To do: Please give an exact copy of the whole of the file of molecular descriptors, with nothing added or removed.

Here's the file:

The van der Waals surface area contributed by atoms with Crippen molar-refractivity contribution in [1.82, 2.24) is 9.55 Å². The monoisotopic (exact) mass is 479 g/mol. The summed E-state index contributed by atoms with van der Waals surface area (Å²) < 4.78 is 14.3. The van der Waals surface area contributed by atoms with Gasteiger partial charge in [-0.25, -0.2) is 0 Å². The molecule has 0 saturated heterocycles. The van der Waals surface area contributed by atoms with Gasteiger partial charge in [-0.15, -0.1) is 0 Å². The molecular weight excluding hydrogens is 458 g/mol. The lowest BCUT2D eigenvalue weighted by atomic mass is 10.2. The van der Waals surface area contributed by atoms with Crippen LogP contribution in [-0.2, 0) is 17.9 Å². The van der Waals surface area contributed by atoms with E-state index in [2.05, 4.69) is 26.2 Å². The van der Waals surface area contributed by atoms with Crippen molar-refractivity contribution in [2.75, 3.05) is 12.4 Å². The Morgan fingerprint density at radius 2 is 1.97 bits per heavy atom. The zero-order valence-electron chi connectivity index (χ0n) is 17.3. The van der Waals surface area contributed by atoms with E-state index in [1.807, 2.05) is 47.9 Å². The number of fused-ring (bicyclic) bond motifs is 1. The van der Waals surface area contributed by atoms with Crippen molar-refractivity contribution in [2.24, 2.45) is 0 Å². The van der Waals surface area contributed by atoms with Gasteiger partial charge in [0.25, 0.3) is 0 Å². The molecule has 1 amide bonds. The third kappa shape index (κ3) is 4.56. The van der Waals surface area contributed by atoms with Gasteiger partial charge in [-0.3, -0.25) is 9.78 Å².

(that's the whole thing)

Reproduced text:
The van der Waals surface area contributed by atoms with Crippen molar-refractivity contribution in [1.82, 2.24) is 9.55 Å². The monoisotopic (exact) mass is 479 g/mol. The summed E-state index contributed by atoms with van der Waals surface area (Å²) < 4.78 is 14.3. The van der Waals surface area contributed by atoms with Gasteiger partial charge in [-0.25, -0.2) is 0 Å². The molecule has 0 saturated heterocycles. The van der Waals surface area contributed by atoms with Gasteiger partial charge in [-0.15, -0.1) is 0 Å². The molecular weight excluding hydrogens is 458 g/mol. The lowest BCUT2D eigenvalue weighted by atomic mass is 10.2. The van der Waals surface area contributed by atoms with Crippen LogP contribution in [-0.2, 0) is 17.9 Å². The van der Waals surface area contributed by atoms with E-state index in [2.05, 4.69) is 26.2 Å². The van der Waals surface area contributed by atoms with Crippen molar-refractivity contribution in [2.75, 3.05) is 12.4 Å². The Morgan fingerprint density at radius 2 is 1.97 bits per heavy atom. The zero-order valence-electron chi connectivity index (χ0n) is 17.3. The van der Waals surface area contributed by atoms with E-state index in [1.807, 2.05) is 47.9 Å². The number of fused-ring (bicyclic) bond motifs is 1. The van der Waals surface area contributed by atoms with Crippen molar-refractivity contribution in [2.24, 2.45) is 0 Å². The van der Waals surface area contributed by atoms with Gasteiger partial charge in [0.25, 0.3) is 0 Å². The molecule has 1 amide bonds. The third kappa shape index (κ3) is 4.56. The van der Waals surface area contributed by atoms with Gasteiger partial charge in [-0.3, -0.25) is 9.78 Å².